In the emergence of the ideology of inclusion, he argued that it is a recent phenomenon after India became a democratic country. Hence, inclusion and exclusion existed simultaneously, but it was not recognized and he draws a parallel between the Greek city-state with direct democracy and the Indian village. He traces the historical background of India through the great democracy of Greece, particularly highlighting the Plebians, patricians, and slaves. The Greek city-states comprised of the patricians or nobles who ruled, plebians who were the commoners and had the highest population, but their voices were unheard, and slaves, who were not even allowed to participate in the Greek city-state. Similarly, in the Indian village, upper castes were the dominant community, OBC’s, who had no significant role, and the untouchables, who were outcasts. Such kind of exclusion and inclusion existed, but it was not taken into cognizance. Still, now the involvement of every individual in the decision-making process is significant for a democratic polity. He described how this process of dominance and subjugation occurred in India by briefing about four major trends. First is a movement from cumulative to dispersed dominance. Cumulative dominance is when a set of people or an individual has control over everything like economy, polity, and culture. This privilege in India was with the upper castes, particularly Brahmins, with intellectual evocation, administration, and power. Then, the Kshatriyas were in the production and distribution of wealth in the hands of vaishyas, whereas Shudras serves the entire upper varnas. The fifth varna or the untouchables are people with no privilege but only duties. He described a situation that he calls “status of congruence” wherein the Shudras had wealth but not the status of upper varnas, and the most superior group were below the poverty line, and they were excluded. Therefore, the second trend is moving from hierarchy to equality, which once was a hierarchy, after the promulgation of the Indian Constitution. Then, we had the phenomenon of “total absence” as an Indian individual in the third trend. Social dynamics changed with individual identity as against the socio-cultural identity. We recognized ourselves as part of some group, and identity was in reference to a group rather than an individual. The fourth trend is the “persistence of a plural society.” A plural society is one in which individuals and groups coexisted in an economic context like the Hindu Jajmani system. The division of labor according to caste was elaborate, but there were no possibilities of inter- marriage. This concrete division also led to exclusion since one is allocated to a particular task. As society moves from hierarchy to equality, there is a possibility of social mobility and transformation. There are new voices of the once downtrodden like B.R Ambedkar and women leaders.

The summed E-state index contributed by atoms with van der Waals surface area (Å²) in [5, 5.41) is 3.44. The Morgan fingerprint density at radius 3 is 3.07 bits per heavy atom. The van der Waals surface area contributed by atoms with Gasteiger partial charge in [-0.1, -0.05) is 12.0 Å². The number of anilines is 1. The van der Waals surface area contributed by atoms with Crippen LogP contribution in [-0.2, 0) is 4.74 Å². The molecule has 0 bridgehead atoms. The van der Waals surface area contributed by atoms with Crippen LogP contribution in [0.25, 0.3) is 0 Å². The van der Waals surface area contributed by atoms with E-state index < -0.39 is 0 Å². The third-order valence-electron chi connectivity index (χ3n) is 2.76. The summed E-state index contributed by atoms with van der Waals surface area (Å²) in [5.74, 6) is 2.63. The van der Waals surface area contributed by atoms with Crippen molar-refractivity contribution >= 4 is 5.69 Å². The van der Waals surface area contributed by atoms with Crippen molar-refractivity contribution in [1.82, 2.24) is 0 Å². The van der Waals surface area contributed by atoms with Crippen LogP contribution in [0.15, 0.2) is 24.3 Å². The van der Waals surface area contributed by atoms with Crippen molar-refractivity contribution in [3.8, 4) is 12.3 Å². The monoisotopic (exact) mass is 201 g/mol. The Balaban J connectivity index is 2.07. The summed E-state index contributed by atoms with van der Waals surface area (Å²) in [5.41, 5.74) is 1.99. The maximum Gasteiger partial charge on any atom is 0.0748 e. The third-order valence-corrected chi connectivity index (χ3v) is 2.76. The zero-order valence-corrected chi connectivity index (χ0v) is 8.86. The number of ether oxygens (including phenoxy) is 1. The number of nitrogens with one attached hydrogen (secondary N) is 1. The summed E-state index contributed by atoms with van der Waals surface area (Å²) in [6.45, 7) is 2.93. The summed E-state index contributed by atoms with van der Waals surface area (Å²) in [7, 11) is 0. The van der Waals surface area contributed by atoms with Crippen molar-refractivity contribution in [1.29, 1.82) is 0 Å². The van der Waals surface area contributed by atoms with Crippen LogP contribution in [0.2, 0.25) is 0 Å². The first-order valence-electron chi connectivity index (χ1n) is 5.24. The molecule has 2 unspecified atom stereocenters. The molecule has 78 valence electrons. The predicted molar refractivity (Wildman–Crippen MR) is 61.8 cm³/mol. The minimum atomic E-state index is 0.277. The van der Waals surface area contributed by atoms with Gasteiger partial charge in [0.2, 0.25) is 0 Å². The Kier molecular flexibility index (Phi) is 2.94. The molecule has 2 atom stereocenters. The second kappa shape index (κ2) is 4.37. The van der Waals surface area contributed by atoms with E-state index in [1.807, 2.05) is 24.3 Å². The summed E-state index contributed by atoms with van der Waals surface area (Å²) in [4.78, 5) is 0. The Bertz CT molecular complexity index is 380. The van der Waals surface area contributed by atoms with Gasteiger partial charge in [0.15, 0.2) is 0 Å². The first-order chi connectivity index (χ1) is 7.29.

With regard to the perspective from below, Prof. Oommen said that scholars of subaltern studies claim to study the subaltern perspective, but their studies rather circulate around elite politics and emphasized insurrectionary activities and a political category called ‘subaltern classes’, mainly artisans, poor peasants, and landless laborers. According to subaltern historians, these are economic categories that possessed self-consciousness and coherent conceptions of resistance directed against rich peasants, merchants, or colonial administrators. He said that emergence of the idea of subalterns in social science was in contrast to the national historiography. National historiographers are “macroholist”, who attempted to look at the phenomenon from above and ignore the voices from below. Subalternists, on the other hand, are “micro-individualists” but are confined to specific segments. He argued that we need both macroholism and micro-individualism to understand the complete and complex history. Perspective from below, however, goes much deeper and goes beyond subalternism. It focuses on the implication of the nature of social structure in the production of knowledge.